Wednesday, October 17, 2012
3rd Annual Champagne Day on October 26th, 2012, France
The 3rd Annual Champagne Day on October 26th, 2012 is coming up on October 26th, 2012. All you have to do to participate is get some Champagne in your glass on October 26th 2012 and share your photos, tasting notes, experiences or videos on any social media site. Be sure to add the #ChampagneDay hashtag, so your friends from around the globe can share in the fun.
You'll be able to search what other wine lovers are sharing by searching posts using tools like Tweetdeck, Google, twitterfall.com, hootsuite.com or kurrently.com to name a few. This is a global event set to run 24 hours in order to give everyone time to share a glass when it makes sense in their time zone.
To get going, here is a short introduction to Champagne.
Champagne – An Introduction
Champagne is the name of the world’s most famous sparkling wine. It is also the wine region in France from which Champagne comes and an Appellation d'Origine Contrôlée according to French Law.
The Champagne region lies at the northern edge of the world’s vineyard-growing areas. So, Champagne’s grapes bear the hallmark acidity of a cool climate region. In 1927, the viticultural boundaries of Champagne were legally defined and split into five wine producing districts - The Aube, Côte des Blancs, Côte de Sézanne, Montagne de Reims, and Vallée de la Marne. The Champagne area covers 33,500 hectares of vineyards around 319 villages that are home to 100 Champagne Houses that buy grapes and make their own Champagne, 5,000 growers who grow grapes and make their own wine and 14,000 growers who only sell grapes. The region is set to expand to include 359 villages in the near future.
Pinot Noir, Pinot Meunier and Chardonnay are the primary grape varieties used to make Champagne. Champagne may be either Blanc de Noirs (made from red grapes), Blanc de Blancs (made from white grapes, most often Chardonnay - A famous example is Ruinart) or Rose, either by adding red wine to a white blend or sometimes by fermenting the juice in contact with the skins.
Champagne comes with varying degrees of sweetness, due to the addition of a dosage just before the wine is finally bottled. The most common is brut, although throughout the 19th century and into the early 20th century Champagne was generally much sweeter than it is today.The sweetest level is doux and then, in increasing dryness, demi-sec, sec (dry), extra sec, brut (less than 12 grams of sugar per litre), extra brut ((less than 6 grams of sugar per litre), brut nature/brut zero/ultra brut (less than 3 grams of sugar per litre).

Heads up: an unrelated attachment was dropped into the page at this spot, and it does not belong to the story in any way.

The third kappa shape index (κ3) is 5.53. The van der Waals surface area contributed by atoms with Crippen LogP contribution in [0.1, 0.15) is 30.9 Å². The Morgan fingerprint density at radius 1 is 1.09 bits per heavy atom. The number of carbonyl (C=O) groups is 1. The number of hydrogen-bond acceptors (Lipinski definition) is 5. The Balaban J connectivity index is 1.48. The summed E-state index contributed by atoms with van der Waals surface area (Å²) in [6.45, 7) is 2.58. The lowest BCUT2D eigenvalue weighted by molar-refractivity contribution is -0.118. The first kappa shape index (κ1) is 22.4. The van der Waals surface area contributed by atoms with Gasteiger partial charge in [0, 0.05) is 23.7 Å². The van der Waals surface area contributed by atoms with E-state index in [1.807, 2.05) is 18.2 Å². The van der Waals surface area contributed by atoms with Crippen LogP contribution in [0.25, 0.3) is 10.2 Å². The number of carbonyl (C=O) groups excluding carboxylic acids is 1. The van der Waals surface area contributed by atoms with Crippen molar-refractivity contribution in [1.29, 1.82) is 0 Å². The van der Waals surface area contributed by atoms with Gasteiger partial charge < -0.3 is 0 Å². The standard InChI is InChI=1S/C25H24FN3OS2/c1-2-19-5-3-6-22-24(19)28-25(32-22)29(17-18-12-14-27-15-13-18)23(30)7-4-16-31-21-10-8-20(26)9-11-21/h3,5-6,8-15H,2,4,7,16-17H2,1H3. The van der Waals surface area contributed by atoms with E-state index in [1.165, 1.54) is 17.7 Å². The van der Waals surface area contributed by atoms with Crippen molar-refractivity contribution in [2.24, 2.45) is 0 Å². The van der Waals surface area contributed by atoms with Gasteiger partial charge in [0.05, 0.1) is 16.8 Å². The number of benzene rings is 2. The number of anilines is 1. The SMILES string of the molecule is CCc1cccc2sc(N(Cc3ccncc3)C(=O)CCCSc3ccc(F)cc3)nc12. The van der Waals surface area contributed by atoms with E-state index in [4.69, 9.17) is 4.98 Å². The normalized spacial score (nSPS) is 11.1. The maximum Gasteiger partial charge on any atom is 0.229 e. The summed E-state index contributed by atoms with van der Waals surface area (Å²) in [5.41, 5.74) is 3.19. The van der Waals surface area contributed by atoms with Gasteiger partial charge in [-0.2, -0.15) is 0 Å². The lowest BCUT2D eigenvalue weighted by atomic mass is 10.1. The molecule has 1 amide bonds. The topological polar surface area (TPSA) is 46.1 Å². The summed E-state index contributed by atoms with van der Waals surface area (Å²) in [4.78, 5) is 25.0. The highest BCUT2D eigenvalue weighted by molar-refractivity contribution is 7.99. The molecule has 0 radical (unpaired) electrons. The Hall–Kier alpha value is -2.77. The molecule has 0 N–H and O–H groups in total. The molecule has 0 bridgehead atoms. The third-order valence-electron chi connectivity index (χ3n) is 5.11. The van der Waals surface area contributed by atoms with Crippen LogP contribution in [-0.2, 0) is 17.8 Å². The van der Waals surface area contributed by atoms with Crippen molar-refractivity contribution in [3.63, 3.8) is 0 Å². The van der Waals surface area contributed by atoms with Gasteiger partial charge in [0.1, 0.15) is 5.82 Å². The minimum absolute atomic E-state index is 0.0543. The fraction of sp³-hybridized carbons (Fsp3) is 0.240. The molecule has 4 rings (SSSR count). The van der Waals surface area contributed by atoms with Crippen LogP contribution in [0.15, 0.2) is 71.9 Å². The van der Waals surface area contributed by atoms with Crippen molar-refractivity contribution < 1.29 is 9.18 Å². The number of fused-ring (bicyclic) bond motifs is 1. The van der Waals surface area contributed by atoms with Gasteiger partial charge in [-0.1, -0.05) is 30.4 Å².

Typically, Champagne is made of still wine from several vintages (non-vintage, NV). Champagne's AOC regulations further require that NV Champagne cannot legally be sold until it has aged on the lees in the bottle for at least 15 months and vintage Champagne be aged for three years. Most top producers exceed the requirement for vintage Champagne, holding bottles on the lees for 6 to 8 years.
EU law and the laws of most countries reserve the term "Champagne" exclusively for wines that come from the Champagne region.
Champagne also makes still wines: Rose des Riceys and Coteaux Champenois, typically high in natural acidity.
Méthode Champenoise is the (traditional) method by which Champagne is produced: After primary fermentation and bottling, a second alcoholic fermentation occurs in the bottle. This second fermentation is induced by the addition of yeast and sugars. It is this that generates the carbon dioxide bubbles responsible for the pop and sparkle that are the symbols of Champagne.
St. Pancras Grand Champagne Bar in London – But no English or Other Sparklers